This is a great blog for geeky discussion about feminism, and feminist discussion about geeky things. Covers gaming, tech, science, pop culture.
Don’t forget to check out the book club.
Ellen Ullman: the computer programmer who became a novelist
Ellen Ullman seems like a fascinating person. In this Guardian interview, she talks about her 20 year career as a computer programmer, her radical feminist background, and her current career as a novelist. She also discusses sexism in the tech industry and how that has changed over the years (not necessarily for the better).
She wrote the cult classic, Close to the Machine: Technophilia and its Discontents, based on her experience of being at the forefront of a predominantly male tech revolution in 1997, and the difficulty of translating messy human thought into efficient code. Her latest novel, By Blood, is based on conversations between a therapist and her patient, who is trying to track down her birth mother.
Anita’s Quilt, at geekfeminism.org
Gail Carmichael writes about anitasquilt.org:
“One of the big hurdles of getting more women into tech is making sure they know the job exists and providing more visible role models. Like my newest high school mentee recently said: ‘You hear women talk about becoming doctors, lawyers, and that sort of thing. Nobody ever talks about becoming a computer scientist!’
Enter Anita’s Quilt. A project of the Advisory Board of the Anita Borg Institute (of which I’m a member), Anita’s Quilt is an ongoing dialog of inspirational stories from women in tech supporting each other and individually striving to have more impact as technologists. We know things aren’t perfect for women in our industry; the Quilt is about giving people enough concrete ideas so they feel capable of taking actions.”
Anita’s Quilt features a wide range of contributions, including undergraduate students and Turing Award winners. They encourage you to share your favourites, add your own, and help spread the word.
In this story, Mexican-American woman Ann Gates responds to the notion that you need a beard to be a successful computer scientist.
My So Called Secret Identity
The intertubes are going crazy about this comic. It is about Catherine Abigail Daniels, PhD student and superhero.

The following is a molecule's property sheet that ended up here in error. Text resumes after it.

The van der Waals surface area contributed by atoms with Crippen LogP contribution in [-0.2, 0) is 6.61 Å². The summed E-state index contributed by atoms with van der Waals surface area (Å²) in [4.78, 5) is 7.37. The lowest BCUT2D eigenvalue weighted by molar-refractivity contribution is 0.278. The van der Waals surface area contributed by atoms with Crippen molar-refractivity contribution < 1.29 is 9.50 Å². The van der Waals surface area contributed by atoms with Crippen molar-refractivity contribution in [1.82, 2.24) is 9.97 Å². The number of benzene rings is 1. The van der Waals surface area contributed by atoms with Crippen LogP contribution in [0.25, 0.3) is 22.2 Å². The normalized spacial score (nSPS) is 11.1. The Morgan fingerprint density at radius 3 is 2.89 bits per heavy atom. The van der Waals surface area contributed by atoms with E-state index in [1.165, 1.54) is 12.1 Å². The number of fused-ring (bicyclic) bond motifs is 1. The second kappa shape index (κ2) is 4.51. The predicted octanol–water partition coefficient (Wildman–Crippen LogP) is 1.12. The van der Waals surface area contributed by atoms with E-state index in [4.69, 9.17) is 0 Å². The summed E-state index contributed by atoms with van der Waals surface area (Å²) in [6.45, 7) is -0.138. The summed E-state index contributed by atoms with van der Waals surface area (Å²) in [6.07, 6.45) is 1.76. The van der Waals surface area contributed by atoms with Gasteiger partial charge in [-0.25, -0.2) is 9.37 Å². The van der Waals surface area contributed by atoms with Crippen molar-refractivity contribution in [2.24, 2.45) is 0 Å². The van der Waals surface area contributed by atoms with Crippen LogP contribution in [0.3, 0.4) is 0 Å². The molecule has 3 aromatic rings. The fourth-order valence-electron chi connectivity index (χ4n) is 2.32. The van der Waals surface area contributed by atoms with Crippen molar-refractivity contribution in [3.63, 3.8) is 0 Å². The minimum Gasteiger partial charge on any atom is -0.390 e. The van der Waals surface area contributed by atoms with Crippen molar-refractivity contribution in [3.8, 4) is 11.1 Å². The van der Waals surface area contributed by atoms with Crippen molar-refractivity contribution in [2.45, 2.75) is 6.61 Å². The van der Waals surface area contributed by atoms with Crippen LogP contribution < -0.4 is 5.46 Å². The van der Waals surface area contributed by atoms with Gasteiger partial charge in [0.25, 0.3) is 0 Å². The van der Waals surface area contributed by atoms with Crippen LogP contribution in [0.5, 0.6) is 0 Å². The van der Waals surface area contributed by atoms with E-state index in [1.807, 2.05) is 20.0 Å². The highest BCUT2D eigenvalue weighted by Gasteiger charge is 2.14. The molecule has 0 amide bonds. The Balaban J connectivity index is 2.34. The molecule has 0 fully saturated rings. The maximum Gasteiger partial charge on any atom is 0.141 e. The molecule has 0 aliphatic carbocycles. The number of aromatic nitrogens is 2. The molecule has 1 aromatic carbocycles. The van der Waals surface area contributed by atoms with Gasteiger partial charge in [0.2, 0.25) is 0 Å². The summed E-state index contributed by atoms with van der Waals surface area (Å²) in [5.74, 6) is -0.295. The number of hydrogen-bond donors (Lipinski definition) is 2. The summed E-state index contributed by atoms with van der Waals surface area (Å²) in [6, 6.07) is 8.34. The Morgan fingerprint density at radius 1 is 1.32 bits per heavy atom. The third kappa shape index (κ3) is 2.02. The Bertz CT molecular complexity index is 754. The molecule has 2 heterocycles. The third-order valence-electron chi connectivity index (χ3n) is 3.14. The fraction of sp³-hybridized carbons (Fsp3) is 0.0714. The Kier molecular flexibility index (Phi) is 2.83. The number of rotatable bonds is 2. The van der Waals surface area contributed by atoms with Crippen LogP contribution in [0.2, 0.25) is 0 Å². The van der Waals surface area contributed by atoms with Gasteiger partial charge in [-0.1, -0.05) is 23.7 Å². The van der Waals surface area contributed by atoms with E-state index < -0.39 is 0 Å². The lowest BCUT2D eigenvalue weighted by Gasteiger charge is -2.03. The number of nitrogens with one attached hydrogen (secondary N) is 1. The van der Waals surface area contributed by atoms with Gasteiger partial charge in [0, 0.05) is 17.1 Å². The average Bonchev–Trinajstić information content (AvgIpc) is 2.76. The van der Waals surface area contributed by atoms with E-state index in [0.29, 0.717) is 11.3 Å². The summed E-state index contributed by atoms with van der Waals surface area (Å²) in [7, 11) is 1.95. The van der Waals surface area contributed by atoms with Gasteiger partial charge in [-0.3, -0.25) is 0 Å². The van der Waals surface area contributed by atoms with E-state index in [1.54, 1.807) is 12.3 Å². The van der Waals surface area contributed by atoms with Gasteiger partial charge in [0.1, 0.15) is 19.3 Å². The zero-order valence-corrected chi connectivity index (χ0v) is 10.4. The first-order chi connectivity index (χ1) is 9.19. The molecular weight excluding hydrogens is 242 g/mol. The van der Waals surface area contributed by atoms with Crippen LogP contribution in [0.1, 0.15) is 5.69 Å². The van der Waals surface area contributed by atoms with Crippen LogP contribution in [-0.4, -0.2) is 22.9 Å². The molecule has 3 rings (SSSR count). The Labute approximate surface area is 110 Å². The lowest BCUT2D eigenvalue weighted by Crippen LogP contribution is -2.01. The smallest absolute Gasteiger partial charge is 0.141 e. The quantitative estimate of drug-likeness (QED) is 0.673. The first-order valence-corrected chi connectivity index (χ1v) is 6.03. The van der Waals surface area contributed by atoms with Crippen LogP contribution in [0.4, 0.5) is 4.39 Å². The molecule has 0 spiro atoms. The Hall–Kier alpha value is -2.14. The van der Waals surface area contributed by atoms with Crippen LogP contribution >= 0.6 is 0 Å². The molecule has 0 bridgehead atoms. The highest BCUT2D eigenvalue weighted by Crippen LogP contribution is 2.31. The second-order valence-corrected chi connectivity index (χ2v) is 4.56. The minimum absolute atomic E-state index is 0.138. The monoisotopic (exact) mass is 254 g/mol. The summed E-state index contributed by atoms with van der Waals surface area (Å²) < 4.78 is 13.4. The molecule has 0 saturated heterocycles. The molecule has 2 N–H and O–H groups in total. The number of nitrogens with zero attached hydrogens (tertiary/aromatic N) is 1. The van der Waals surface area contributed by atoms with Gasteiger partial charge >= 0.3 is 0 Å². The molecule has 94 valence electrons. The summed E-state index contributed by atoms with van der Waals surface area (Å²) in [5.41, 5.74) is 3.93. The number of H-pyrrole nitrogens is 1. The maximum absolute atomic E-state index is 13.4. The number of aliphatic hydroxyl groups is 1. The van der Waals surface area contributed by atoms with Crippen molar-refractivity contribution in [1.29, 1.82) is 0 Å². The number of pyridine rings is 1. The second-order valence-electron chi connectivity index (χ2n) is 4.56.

“All her life, Cat’s been taught to be little, learned to keep herself small, tried to avoid attention. Don’t be too full of yourself. Don’t show off. And most of all, don’t let people know how smart you are, because they don’t like it.
But Cat really is someone special. Cat is the smartest person in Gloria City. She remembers everything she reads; she knows how everything connects. And she’s getting tired of pretending, of hiding, of acting dumb to save other people’s feelings.
And if they won’t take her seriously as Catherine Abigail Daniels, the student and cop’s kid, maybe they’ll take her seriously in costume.
My So-Called Secret Identity is what happened when internationally-acclaimed Batman scholar and popular culture expert, Dr Will Brooker, decided to stop criticising mainstream comics for their representation of women, and show how it could be done differently; how it could be done better.”
The first issue is free! Go have a squizz.
Joseph Reagle on the gender gap in geek culture
This podcast episode of Surprisingly Free addresses geek feminism and the technology gender gap. He argues that inherent structural problems in the geek community can alienate minorities and undermine otherwise good intentions.
He proposes a three step solution: talking about gender; challenging notions about what it means to be a geek; and not allowing the rhetoric of freedom to be used to excuse bad behaviour.
“Reagle further supports efforts to form female-only subcultures within the geek community … Instead of the balkanization of their movement that opponents fear, these closed-group discussions actually strengthen geek culture at large, according to Reagle.”
Hostile Territory: Q&A with Gamer Jessica Price on How Gaming is (Slowly) Growing Less Sexist
Interview with Jessica Price, who is a project manager at Pazio Publishing, a tabletop roleplaying game company.
Price discusses her experiences in the video and tabletop games industries, and how it has changed for women since she started working in it.
Check out the rest of Bitch Magazine’s guest series on gender and gaming.
Images source: http://www.mysocalledsecretidentity.com/